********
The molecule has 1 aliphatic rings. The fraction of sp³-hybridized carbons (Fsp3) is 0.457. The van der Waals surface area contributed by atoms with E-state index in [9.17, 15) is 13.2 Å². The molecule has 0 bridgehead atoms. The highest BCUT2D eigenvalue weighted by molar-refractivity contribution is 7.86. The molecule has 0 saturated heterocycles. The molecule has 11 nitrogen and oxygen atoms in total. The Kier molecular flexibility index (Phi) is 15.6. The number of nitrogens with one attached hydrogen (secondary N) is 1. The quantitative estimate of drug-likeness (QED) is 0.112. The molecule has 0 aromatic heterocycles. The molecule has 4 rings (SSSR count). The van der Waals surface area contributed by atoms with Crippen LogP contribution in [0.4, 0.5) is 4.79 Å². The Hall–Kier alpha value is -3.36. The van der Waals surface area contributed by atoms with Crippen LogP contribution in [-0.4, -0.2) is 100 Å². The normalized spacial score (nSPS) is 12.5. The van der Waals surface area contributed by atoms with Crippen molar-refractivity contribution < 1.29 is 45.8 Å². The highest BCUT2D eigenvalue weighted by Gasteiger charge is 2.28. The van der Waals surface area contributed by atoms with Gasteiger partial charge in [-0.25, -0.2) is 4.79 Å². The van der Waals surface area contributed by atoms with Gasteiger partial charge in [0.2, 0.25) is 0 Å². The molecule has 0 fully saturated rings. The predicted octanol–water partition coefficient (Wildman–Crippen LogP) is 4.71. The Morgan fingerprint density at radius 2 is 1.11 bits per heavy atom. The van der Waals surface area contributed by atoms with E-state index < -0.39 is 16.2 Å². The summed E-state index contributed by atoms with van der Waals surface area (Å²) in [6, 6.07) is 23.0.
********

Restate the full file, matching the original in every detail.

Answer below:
The molecule has 1 aliphatic rings. The fraction of sp³-hybridized carbons (Fsp3) is 0.457. The van der Waals surface area contributed by atoms with E-state index in [9.17, 15) is 13.2 Å². The molecule has 0 bridgehead atoms. The highest BCUT2D eigenvalue weighted by molar-refractivity contribution is 7.86. The molecule has 0 saturated heterocycles. The molecule has 11 nitrogen and oxygen atoms in total. The Kier molecular flexibility index (Phi) is 15.6. The number of nitrogens with one attached hydrogen (secondary N) is 1. The quantitative estimate of drug-likeness (QED) is 0.112. The molecule has 0 aromatic heterocycles. The molecule has 4 rings (SSSR count). The van der Waals surface area contributed by atoms with Crippen LogP contribution in [0.4, 0.5) is 4.79 Å². The Hall–Kier alpha value is -3.36. The van der Waals surface area contributed by atoms with Crippen LogP contribution in [-0.4, -0.2) is 100 Å². The normalized spacial score (nSPS) is 12.5. The van der Waals surface area contributed by atoms with Crippen molar-refractivity contribution < 1.29 is 45.8 Å². The highest BCUT2D eigenvalue weighted by Gasteiger charge is 2.28. The van der Waals surface area contributed by atoms with Gasteiger partial charge in [-0.25, -0.2) is 4.79 Å². The van der Waals surface area contributed by atoms with Gasteiger partial charge in [0.2, 0.25) is 0 Å². The molecule has 0 fully saturated rings. The predicted octanol–water partition coefficient (Wildman–Crippen LogP) is 4.71. The Morgan fingerprint density at radius 2 is 1.11 bits per heavy atom. The van der Waals surface area contributed by atoms with E-state index < -0.39 is 16.2 Å². The summed E-state index contributed by atoms with van der Waals surface area (Å²) in [6, 6.07) is 23.0.